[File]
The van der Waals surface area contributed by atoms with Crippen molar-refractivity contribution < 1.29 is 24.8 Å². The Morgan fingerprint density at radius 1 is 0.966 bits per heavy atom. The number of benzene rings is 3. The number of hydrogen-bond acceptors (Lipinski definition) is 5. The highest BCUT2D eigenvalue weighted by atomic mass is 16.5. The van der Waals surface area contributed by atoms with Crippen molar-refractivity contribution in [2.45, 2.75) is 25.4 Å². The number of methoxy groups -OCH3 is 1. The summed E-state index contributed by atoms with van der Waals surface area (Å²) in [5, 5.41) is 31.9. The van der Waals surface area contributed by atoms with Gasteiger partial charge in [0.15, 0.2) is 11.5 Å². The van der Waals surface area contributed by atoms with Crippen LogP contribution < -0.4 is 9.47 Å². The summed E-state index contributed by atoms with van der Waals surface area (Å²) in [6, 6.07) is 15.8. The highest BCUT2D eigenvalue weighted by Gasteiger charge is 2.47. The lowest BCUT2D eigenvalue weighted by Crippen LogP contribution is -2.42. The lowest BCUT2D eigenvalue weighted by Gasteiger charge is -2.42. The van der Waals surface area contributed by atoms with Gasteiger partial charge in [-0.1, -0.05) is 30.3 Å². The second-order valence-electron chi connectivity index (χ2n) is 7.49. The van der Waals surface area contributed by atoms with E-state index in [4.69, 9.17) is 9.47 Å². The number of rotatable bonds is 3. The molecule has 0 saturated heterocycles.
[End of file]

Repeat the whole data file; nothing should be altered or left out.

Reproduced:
The van der Waals surface area contributed by atoms with Crippen molar-refractivity contribution < 1.29 is 24.8 Å². The Morgan fingerprint density at radius 1 is 0.966 bits per heavy atom. The number of benzene rings is 3. The number of hydrogen-bond acceptors (Lipinski definition) is 5. The highest BCUT2D eigenvalue weighted by atomic mass is 16.5. The van der Waals surface area contributed by atoms with Crippen molar-refractivity contribution in [2.45, 2.75) is 25.4 Å². The number of methoxy groups -OCH3 is 1. The summed E-state index contributed by atoms with van der Waals surface area (Å²) in [5, 5.41) is 31.9. The van der Waals surface area contributed by atoms with Gasteiger partial charge in [0.15, 0.2) is 11.5 Å². The van der Waals surface area contributed by atoms with Crippen LogP contribution < -0.4 is 9.47 Å². The summed E-state index contributed by atoms with van der Waals surface area (Å²) in [6, 6.07) is 15.8. The highest BCUT2D eigenvalue weighted by Gasteiger charge is 2.47. The lowest BCUT2D eigenvalue weighted by Crippen LogP contribution is -2.42. The lowest BCUT2D eigenvalue weighted by Gasteiger charge is -2.42. The van der Waals surface area contributed by atoms with Gasteiger partial charge in [-0.1, -0.05) is 30.3 Å². The second-order valence-electron chi connectivity index (χ2n) is 7.49. The van der Waals surface area contributed by atoms with E-state index in [4.69, 9.17) is 9.47 Å². The number of rotatable bonds is 3. The molecule has 0 saturated heterocycles.